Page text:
Natural history museums have systematically withheld the most important fossils from their dinosaur displays. Were you aware that modern animals such as parrots, owls and ducks were found with dinosaurs? How about opossums and hedgehogs?
When you take your 10-year-old son or daughter to a museum, your child will probably never see these animals in the dinosaur displays even though paleontologists have known this information for years. The Smithsonian Museum, the Carnegie Museum and the American Museum of Natural History have withheld the most important modern bird and mammal fossils from their public dinosaur displays, and may have misled children by implying that dinosaur times were more strange and unusual than they really were.
A survey of museums from around the world reveals that these larger museums are not alone. Not one natural history museum out of sixty visited displayed modern birds in their dinosaur dioramas, even though these animals were found at dinosaur dig sites.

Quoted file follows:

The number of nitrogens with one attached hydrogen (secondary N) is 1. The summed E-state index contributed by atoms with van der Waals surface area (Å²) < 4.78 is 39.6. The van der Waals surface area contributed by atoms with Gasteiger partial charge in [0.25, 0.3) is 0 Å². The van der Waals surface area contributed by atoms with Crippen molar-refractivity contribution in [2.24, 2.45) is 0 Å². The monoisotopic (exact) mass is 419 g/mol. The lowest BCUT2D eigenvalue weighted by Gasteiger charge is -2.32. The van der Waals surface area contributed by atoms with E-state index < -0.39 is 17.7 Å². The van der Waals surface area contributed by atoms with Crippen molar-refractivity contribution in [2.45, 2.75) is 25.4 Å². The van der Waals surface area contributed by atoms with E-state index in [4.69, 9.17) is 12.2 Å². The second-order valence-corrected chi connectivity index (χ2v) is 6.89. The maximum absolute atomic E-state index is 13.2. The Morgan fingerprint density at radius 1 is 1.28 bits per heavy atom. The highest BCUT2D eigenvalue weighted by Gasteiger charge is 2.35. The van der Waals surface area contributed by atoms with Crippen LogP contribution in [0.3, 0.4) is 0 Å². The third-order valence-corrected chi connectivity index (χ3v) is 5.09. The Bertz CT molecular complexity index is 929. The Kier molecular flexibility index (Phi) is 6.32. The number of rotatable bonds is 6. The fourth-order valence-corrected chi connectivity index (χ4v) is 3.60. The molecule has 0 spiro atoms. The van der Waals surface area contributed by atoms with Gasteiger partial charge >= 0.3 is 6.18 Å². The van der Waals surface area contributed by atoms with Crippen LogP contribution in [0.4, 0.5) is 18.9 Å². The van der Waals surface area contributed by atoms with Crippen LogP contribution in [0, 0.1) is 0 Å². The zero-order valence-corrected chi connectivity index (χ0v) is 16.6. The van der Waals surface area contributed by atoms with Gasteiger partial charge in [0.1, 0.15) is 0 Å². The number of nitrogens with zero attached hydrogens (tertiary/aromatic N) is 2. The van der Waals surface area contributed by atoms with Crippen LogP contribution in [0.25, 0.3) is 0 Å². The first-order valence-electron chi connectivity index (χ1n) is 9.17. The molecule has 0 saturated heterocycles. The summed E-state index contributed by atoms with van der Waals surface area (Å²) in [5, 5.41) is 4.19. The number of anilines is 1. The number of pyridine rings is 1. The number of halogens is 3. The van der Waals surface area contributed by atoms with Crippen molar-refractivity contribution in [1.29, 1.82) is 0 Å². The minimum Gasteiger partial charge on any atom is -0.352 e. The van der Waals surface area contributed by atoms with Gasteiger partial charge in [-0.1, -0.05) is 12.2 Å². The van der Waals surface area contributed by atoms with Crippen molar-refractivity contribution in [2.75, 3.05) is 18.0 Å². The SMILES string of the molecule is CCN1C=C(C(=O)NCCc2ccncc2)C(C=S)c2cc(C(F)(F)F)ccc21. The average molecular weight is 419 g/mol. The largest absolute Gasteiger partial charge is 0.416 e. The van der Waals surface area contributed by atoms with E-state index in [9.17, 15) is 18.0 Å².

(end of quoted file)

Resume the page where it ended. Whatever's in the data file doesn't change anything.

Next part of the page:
But what does all this mean?
Opponents of evolution are bothered that museums have not shared this information with the public. They suggest these living fossils are evidence that evolution did not occur. By not displaying the modern types of animals found with dinosaurs, natural history museums give a false impression that animals changed more than they really did. Evolution scientists believe some animals simply did not evolve since the dinosaur era and are not bothered by living fossils. Whatever the interpretation, one thing is clear, museums have not communicated to school children that parrots and owls and hundreds of other modern-appearing animals lived alongside dinosaurs such as Triceratops and T. Rex. When was the last time you saw a parrot sitting on the back of a T. Rex or a boa constrictor curled at his feet?